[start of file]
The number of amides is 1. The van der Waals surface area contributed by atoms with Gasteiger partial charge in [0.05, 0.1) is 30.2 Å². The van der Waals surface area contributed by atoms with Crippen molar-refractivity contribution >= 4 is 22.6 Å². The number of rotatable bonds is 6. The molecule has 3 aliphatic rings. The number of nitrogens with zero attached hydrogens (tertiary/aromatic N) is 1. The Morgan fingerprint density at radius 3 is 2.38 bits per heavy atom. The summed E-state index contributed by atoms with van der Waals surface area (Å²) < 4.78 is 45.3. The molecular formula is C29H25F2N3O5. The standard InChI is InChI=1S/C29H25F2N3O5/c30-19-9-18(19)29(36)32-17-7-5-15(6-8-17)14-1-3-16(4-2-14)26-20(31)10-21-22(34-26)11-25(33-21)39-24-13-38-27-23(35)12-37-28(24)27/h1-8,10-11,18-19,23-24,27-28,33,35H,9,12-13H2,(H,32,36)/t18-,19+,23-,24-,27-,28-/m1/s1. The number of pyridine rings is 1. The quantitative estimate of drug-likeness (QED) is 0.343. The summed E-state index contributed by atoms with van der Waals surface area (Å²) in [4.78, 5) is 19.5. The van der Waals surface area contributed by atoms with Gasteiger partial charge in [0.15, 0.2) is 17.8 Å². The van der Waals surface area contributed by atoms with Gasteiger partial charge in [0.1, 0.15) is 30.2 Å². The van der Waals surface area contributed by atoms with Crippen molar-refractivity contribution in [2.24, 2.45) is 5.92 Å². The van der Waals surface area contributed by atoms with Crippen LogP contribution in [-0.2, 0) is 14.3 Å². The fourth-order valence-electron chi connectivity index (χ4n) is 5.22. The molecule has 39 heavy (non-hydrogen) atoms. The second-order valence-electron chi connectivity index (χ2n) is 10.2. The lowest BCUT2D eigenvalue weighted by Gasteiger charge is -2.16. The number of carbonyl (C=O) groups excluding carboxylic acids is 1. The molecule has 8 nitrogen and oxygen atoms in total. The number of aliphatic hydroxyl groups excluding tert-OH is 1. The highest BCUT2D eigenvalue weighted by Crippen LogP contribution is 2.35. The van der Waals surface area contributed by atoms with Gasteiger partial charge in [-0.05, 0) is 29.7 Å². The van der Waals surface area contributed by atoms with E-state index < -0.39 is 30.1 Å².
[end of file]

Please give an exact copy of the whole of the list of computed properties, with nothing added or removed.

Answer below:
The number of amides is 1. The van der Waals surface area contributed by atoms with Gasteiger partial charge in [0.05, 0.1) is 30.2 Å². The van der Waals surface area contributed by atoms with Crippen molar-refractivity contribution >= 4 is 22.6 Å². The number of rotatable bonds is 6. The molecule has 3 aliphatic rings. The number of nitrogens with zero attached hydrogens (tertiary/aromatic N) is 1. The Morgan fingerprint density at radius 3 is 2.38 bits per heavy atom. The summed E-state index contributed by atoms with van der Waals surface area (Å²) < 4.78 is 45.3. The molecular formula is C29H25F2N3O5. The standard InChI is InChI=1S/C29H25F2N3O5/c30-19-9-18(19)29(36)32-17-7-5-15(6-8-17)14-1-3-16(4-2-14)26-20(31)10-21-22(34-26)11-25(33-21)39-24-13-38-27-23(35)12-37-28(24)27/h1-8,10-11,18-19,23-24,27-28,33,35H,9,12-13H2,(H,32,36)/t18-,19+,23-,24-,27-,28-/m1/s1. The number of pyridine rings is 1. The quantitative estimate of drug-likeness (QED) is 0.343. The summed E-state index contributed by atoms with van der Waals surface area (Å²) in [4.78, 5) is 19.5. The van der Waals surface area contributed by atoms with Gasteiger partial charge in [0.15, 0.2) is 17.8 Å². The van der Waals surface area contributed by atoms with Gasteiger partial charge in [0.1, 0.15) is 30.2 Å². The van der Waals surface area contributed by atoms with Crippen molar-refractivity contribution in [2.24, 2.45) is 5.92 Å². The van der Waals surface area contributed by atoms with Crippen LogP contribution in [-0.2, 0) is 14.3 Å². The fourth-order valence-electron chi connectivity index (χ4n) is 5.22. The molecule has 39 heavy (non-hydrogen) atoms. The second-order valence-electron chi connectivity index (χ2n) is 10.2. The lowest BCUT2D eigenvalue weighted by Gasteiger charge is -2.16. The number of carbonyl (C=O) groups excluding carboxylic acids is 1. The molecule has 8 nitrogen and oxygen atoms in total. The number of aliphatic hydroxyl groups excluding tert-OH is 1. The highest BCUT2D eigenvalue weighted by Crippen LogP contribution is 2.35. The van der Waals surface area contributed by atoms with Gasteiger partial charge in [-0.05, 0) is 29.7 Å². The van der Waals surface area contributed by atoms with E-state index < -0.39 is 30.1 Å².